I was mostly sucked in by the Tiffany blue book jacket and the mention on the back of celebrity encounters with the likes of Judy Garland. In the end the book was cute, but not stimulating. The celebrity sightings were just that, it wasn’t like she hung out with Judy Garland, she just saw her shopping for jewelry once. It was a bit like having your Grandma tell you an hour long story about her youth. Interesting, but maybe not as book-worthy as she’d like to hope.

Monday, June 15, 2009

The School of Essential Ingredients

The School of Essential Ingredients is about a cooking school in the Northwest. Lillian owns a small restaurant that once a month on Mondays hosts a cooking class. Each chapter simultaneously tells the story of one of the weekly classes and follows a different student in the class. I loved all the beautiful food descriptions and almost cried with envy while reading about the crab with butter sauce (note to self – must go crabbing this summer), but at the same time the whole book felt a little simplistic to me. It was a little corny and contrived. Or maybe I’m just a bitter Betty?

Here’s the deal – this book describes cooking classes exactly as I’ve always wanted them to be: You go to a quaint restaurant and are taught by a quirky, motherly character as you make fantastic food and new best friends with the other students. Last year Jeff did a great thing for my birthday and enrolled us in a Greek cooking lesson at a fancy local cooking school (in fact, the school is actually thanked in the notes of this book I might add). Greek food is my favorite and I was pumped. But the truth is, pretty much all the other attendees were with some corporate group doing a team building exercise and were obviously NOT pumped. A few of the younger ones even slipped out the back door a few minutes in. The people who stayed were annoying and weird and then we just sort of ate as we went instead of all sitting down to pig out and bond together. Don’t get me wrong, the food was really good and Jeff and I still had fun together, but my point is that this book seemed a little too perfect-perfect. Plus, every single person in the class is profoundly impacted by the cooking class and food and I don’t know, I guess I found it a little rashy. Like the woman that seems to be struggling with mild post-partum depression who is magically repaired by her first taste of crab? Not really buying it.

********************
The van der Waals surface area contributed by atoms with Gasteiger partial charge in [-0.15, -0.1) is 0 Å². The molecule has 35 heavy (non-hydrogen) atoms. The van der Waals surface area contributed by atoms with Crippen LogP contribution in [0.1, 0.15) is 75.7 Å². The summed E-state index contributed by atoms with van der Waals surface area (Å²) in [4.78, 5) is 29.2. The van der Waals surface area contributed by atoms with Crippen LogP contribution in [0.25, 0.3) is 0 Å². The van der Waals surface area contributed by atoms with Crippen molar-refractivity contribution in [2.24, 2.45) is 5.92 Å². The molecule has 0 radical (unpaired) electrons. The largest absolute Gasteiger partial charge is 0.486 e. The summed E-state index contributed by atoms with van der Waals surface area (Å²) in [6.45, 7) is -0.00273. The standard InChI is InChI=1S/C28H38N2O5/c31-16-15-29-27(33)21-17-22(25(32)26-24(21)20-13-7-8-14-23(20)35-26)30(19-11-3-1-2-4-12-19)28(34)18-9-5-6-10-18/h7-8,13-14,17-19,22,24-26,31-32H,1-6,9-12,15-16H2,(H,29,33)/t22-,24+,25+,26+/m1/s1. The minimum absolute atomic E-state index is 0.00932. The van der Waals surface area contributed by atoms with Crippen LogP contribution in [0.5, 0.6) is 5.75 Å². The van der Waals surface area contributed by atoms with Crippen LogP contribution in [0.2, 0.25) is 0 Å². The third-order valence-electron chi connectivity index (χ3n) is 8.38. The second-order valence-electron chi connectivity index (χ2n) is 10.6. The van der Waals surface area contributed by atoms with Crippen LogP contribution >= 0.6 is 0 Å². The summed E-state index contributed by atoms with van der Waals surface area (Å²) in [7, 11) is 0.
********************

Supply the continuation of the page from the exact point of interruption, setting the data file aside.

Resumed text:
That said, it only took a day or two to read and if you like reading food blogs (which I do) you’ll probably still enjoy it (which I did) purely for all the beautiful descriptions of food.

PS: Blogger feels that “rashy” is not a real word. I disagree. When something is annoying (like a rash), it’s only right for that thing to be described as rashy.

Thursday, June 11, 2009

The Fall of Light

This book turned out (disappointingly) to be a little less trashy than I originally anticipated. It was more mystical and less saucy. Still, it’s good if you’re in the mood for an Irish tale full of famine, family and love. The book follows the Foley family in old timey Ireland after their mother disappears into the mist one morning. The father takes his 4 sons on a journey across the country to the ocean and in the process they’re all separated and spend the rest of the book finding and losing each other over the course of their lives. The book travels briefly to Africa, France, Nova Scotia and the US but always returns to Ireland. I keep trying to think of the best word to describe the writing style because I think it’s central to liking or not liking the book. Meandering? Romantic? Old fashioned? Fable-rific? I’m not sure these are right, but maybe close.

Monday, June 1, 2009

Lucy Sullivan is Getting Married

Well, I decided to stop talking about it and just do it. I reread Lucy Sullivan is Getting Married. I found it on the free bookshelf at work and it seemed that fate was speaking to me. It was definitely enjoyable – why am I such a sucker for romantic endings where men profess their love in a way that real men never do? I don’t know. But I am. The rest of the book sucked a little more than I remembered, but I still enjoyed my reunion with Marian Keyes.

Last night I started Fall of Light by Niall Williams. So far it appears to be an Irish-Pillars-of-the-Earth-meets-Diana-Gabaldon type of book. In other words, historical fiction meets trashy mythical romance. Also known as my cup of tea right now.